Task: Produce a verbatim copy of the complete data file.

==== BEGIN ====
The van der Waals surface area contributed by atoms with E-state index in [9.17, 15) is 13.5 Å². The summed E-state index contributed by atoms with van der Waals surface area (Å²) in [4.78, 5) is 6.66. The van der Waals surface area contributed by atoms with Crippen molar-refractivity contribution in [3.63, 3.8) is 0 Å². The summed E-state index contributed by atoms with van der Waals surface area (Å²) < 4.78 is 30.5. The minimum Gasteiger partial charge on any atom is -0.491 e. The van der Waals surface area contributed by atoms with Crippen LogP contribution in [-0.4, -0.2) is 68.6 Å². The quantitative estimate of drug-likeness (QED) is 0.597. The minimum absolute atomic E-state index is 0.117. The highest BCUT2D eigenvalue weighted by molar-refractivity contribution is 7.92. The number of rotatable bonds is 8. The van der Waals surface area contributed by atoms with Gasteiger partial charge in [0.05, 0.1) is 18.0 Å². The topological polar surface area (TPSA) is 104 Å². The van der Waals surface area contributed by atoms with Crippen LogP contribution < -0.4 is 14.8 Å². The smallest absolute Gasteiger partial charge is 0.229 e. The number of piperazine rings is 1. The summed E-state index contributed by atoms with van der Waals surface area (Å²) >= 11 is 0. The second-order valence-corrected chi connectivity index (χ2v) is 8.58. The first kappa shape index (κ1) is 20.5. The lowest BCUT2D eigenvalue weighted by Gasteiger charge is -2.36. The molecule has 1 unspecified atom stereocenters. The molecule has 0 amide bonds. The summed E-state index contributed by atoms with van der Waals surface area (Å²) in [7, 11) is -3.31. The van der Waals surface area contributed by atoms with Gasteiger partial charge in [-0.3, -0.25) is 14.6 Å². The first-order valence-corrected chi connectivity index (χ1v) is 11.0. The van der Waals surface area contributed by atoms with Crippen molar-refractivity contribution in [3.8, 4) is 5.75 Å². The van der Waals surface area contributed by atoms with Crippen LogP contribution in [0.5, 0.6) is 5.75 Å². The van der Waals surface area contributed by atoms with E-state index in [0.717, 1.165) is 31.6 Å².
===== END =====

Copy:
The van der Waals surface area contributed by atoms with E-state index in [9.17, 15) is 13.5 Å². The summed E-state index contributed by atoms with van der Waals surface area (Å²) in [4.78, 5) is 6.66. The van der Waals surface area contributed by atoms with Crippen molar-refractivity contribution in [3.63, 3.8) is 0 Å². The summed E-state index contributed by atoms with van der Waals surface area (Å²) < 4.78 is 30.5. The minimum Gasteiger partial charge on any atom is -0.491 e. The van der Waals surface area contributed by atoms with Crippen LogP contribution in [-0.4, -0.2) is 68.6 Å². The quantitative estimate of drug-likeness (QED) is 0.597. The minimum absolute atomic E-state index is 0.117. The highest BCUT2D eigenvalue weighted by molar-refractivity contribution is 7.92. The number of rotatable bonds is 8. The van der Waals surface area contributed by atoms with Gasteiger partial charge in [0.05, 0.1) is 18.0 Å². The topological polar surface area (TPSA) is 104 Å². The van der Waals surface area contributed by atoms with Crippen LogP contribution < -0.4 is 14.8 Å². The smallest absolute Gasteiger partial charge is 0.229 e. The number of piperazine rings is 1. The summed E-state index contributed by atoms with van der Waals surface area (Å²) >= 11 is 0. The second-order valence-corrected chi connectivity index (χ2v) is 8.58. The first kappa shape index (κ1) is 20.5. The lowest BCUT2D eigenvalue weighted by Gasteiger charge is -2.36. The molecule has 1 unspecified atom stereocenters. The molecule has 0 amide bonds. The summed E-state index contributed by atoms with van der Waals surface area (Å²) in [7, 11) is -3.31. The van der Waals surface area contributed by atoms with Gasteiger partial charge in [-0.3, -0.25) is 14.6 Å². The first-order valence-corrected chi connectivity index (χ1v) is 11.0. The van der Waals surface area contributed by atoms with Crippen molar-refractivity contribution in [3.8, 4) is 5.75 Å². The van der Waals surface area contributed by atoms with Crippen LogP contribution in [0.5, 0.6) is 5.75 Å². The van der Waals surface area contributed by atoms with E-state index in [0.717, 1.165) is 31.6 Å².